Tuesday, 23 November 2010

PODCAST 6: The Youth of Today

Whilst none of us are getting any younger, the same can’t be said for the average age of the Watford FC squad. In the latest From The Rookery End podcast Jason, Jon and Mike take a look at the Youth set up at Watford.

It's one of our busiest podcasts yet, and you'll hear interviews with Assistant Academy Director Nick Cox about the Academy set up, defender Dale Bennett and an exclusive chat with Watford’s newest professional Adam Thompson, who signed his first pro deal this week (he's the one with he really bright blonde hair who played in the Notts County League Cup game.

Also on the podcast Watford commentator Jon Marks finds out what the scoreboard celebration men from the 1980's have been up to since they left The Vic in 1993, Jason's discusses his All-Time XI Watford homegrown players, plus the boys will be counting down the finances in the clubs annual report and chatting about the last month of Watford football.

How to listen...

You can download and listen to the podcast via iTUNES. It's also the place to subscribe so you get all future From The Rookery End podcast straight to your computer. If you use a different podcast catcher to iTunes then you can use the RSS Code - http://feeds.feedburner.com/rookeryend.

It's also possible to listen on-line right here on fromtherookeryend.com by simply click play on our player at the top of this page.

AND you can also download the podcast direct to your computer by clicking your right mouse button HERE and clicking 'Save As'.

Remember you can get these blog posts straight into your inbox by entering your email address in the "Subscribe by Email" box in the top right of this page. Or if you're really technical you can use this RSS code

Wednesday, 10 November 2010

A Song for Don

In every episode of From The Rookery End you've heard us singing special songs for a Watford player. The songs may be a little out of tune, but they come from the depths of our heart. You guys have been fantastic in helping us write the songs. Your songs for John Eustace and Troy Deeney made us laugh a lot and we wondered if you'd help us with our next song.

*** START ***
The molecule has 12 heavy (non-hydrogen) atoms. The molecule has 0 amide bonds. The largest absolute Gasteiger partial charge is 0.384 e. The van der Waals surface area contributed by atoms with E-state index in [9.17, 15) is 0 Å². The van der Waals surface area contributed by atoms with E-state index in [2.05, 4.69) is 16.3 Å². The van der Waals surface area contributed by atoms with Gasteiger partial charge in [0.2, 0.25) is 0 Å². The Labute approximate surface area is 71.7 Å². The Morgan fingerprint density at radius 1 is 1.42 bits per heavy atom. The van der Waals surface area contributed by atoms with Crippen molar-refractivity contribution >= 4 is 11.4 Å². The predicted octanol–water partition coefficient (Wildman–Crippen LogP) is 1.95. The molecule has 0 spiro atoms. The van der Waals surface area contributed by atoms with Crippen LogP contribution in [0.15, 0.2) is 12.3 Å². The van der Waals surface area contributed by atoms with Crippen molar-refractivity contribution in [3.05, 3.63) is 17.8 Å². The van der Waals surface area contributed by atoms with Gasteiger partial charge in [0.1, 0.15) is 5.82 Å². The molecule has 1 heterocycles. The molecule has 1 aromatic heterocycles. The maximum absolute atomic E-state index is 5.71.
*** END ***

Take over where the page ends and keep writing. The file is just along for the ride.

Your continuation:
This month we have decided to write a song for Don Cowie. He's currently out of action with a knee injury and a song might help the healing process and get him back on the pitch a little sooner. The song we've decided to use as inspiration is "The Postman Pat" theme song.

Mike has come up with the first line

"Don Cow-ie, Don Cow-ie
He comes from Scotland and he's got a dodgy knee..."

But what about the other words? If you need them then you can read the original lyrics here, but please share any ideas you might come up with.

Of course you don't have to use Postman Pat. We'd love to hear any songs for Don that you come up with. We can't thank you enough for downloading the podcast and for all your contributions so far.

-- Jon

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Sunday, 7 November 2010


This post was originally published on Saturday 6th November 2010 in the Watford vs Forest Matchday programme on page 66.


The world and his wife are always after a ticket for something. From the Rookery End’s Mike Parkin is no different...

My entire world seems to be revolving around the search for tickets. I’m sure I’m not alone in currently being surrounded by an over excited and increasingly frantic gaggle of women desperately refreshing the ticketmaster homepage in a bid to purchase tickets for Take That. It’s quite a sight.